We were again warned to leave and when we did not, the troopers stormed out and began beating us with Billy clubs and fists, chasing us down the hall to the stone steps leading out of the basement. We scrambled our way out of there with the troopers on our tail making sure we left the building. We suffered a few minor injuries – a few knots on heads, bruises and scratches, but nothing serious. We regrouped at the SNCC office to discuss what to do next. It was a raucous discussion, a free-for-all with many people describing what had happened to those who did not go. We decided to go back the next day and attempt to enter the cafeteria again.
The same events happened the next day, even worse, as the people in power could not believe we would actually return after being beaten up. When we returned a third day, the troopers threw down canisters of some kind of tear gas that felt like hot mustard in our nostrils, eyes and throats. We demonstrated a total of four days and Governor Faubus closed the cafeteria rather than serve blacks. The cafeteria remained closed for several months, until a suit brought by the NAACP Legal Defense and Education Fund forced them to reopen and serve anyone. At the trial, both Nancy and I testified about how we entered the cafeteria unchallenged. The defense attorney tried to discredit us by saying we were “outside agitators” from the North, but Nancy pointed out in a sweet southern accent that she was from Hampton Roads, Virginia.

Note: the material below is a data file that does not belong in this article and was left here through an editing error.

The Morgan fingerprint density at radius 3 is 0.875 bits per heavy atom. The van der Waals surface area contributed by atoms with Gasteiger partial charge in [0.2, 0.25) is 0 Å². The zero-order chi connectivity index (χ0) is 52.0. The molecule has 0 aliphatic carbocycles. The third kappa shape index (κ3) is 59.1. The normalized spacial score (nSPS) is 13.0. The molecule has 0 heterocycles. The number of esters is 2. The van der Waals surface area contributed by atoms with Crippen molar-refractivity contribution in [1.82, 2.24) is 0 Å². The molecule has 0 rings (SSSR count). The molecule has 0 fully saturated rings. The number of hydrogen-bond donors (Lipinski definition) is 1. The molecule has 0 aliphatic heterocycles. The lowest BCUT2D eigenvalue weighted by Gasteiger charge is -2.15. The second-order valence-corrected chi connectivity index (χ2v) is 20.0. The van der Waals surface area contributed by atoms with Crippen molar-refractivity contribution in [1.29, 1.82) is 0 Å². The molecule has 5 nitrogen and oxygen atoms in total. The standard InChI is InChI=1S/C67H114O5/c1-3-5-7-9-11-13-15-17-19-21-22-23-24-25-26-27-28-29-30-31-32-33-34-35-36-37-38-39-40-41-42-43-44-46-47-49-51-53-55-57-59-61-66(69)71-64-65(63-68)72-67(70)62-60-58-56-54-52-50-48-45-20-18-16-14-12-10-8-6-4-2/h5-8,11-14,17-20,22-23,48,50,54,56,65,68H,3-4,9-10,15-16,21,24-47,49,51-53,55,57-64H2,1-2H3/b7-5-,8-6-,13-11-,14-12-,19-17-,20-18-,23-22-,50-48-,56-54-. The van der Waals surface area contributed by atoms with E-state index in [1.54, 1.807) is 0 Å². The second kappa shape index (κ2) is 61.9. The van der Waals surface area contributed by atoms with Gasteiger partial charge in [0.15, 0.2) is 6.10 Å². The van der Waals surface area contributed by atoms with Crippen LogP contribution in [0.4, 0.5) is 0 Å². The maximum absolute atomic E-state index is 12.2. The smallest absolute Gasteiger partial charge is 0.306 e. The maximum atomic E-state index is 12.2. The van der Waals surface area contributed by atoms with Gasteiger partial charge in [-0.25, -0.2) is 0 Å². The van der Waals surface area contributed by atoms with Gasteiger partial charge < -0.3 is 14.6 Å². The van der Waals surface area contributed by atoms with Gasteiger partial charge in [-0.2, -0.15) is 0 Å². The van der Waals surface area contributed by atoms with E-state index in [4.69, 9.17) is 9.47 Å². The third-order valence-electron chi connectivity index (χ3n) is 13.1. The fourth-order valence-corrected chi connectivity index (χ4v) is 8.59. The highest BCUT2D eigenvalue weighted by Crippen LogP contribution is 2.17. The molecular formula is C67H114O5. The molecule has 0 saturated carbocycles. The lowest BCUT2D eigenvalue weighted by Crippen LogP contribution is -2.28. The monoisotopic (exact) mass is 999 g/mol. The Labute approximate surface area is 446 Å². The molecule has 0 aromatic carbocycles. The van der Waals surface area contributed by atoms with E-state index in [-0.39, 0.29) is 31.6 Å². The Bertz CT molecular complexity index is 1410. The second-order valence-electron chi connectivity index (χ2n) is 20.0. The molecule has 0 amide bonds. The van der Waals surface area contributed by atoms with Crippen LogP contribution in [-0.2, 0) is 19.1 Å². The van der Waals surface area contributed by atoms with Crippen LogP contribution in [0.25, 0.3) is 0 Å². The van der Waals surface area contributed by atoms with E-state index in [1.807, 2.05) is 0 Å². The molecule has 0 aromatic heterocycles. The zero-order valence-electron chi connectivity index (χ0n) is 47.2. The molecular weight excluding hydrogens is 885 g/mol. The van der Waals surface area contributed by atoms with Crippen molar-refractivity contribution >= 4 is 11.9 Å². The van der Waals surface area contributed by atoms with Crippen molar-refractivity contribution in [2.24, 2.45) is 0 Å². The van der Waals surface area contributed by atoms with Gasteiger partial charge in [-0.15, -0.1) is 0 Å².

In the summer of 1965 there began to be stirrings within SNCC about “Black Power” and the role of whites in the black civil rights movement. At one meeting something occurred that has stayed with me all these years. A young local southern black woman stood at the front and said that she wanted to work in the movement. She wanted to type the newsletters and print the leaflets and it shouldn’t matter that she could not type as fast as the white girls from the north.
After many discussions filled with emotion and tears, I began to understand that my presence was a deterrent to the success of the movement. I left Arkansas and within a year or so became involved in an organization called People Against Racism (PAR) which worked in the white community to help educate people about how racism and white privilege damages all segments of society.
As I write this in 2009, the United States has an African-American president and certainly some progress has been made since 1965, but, alas, racism is alive and well in America and the struggle continues.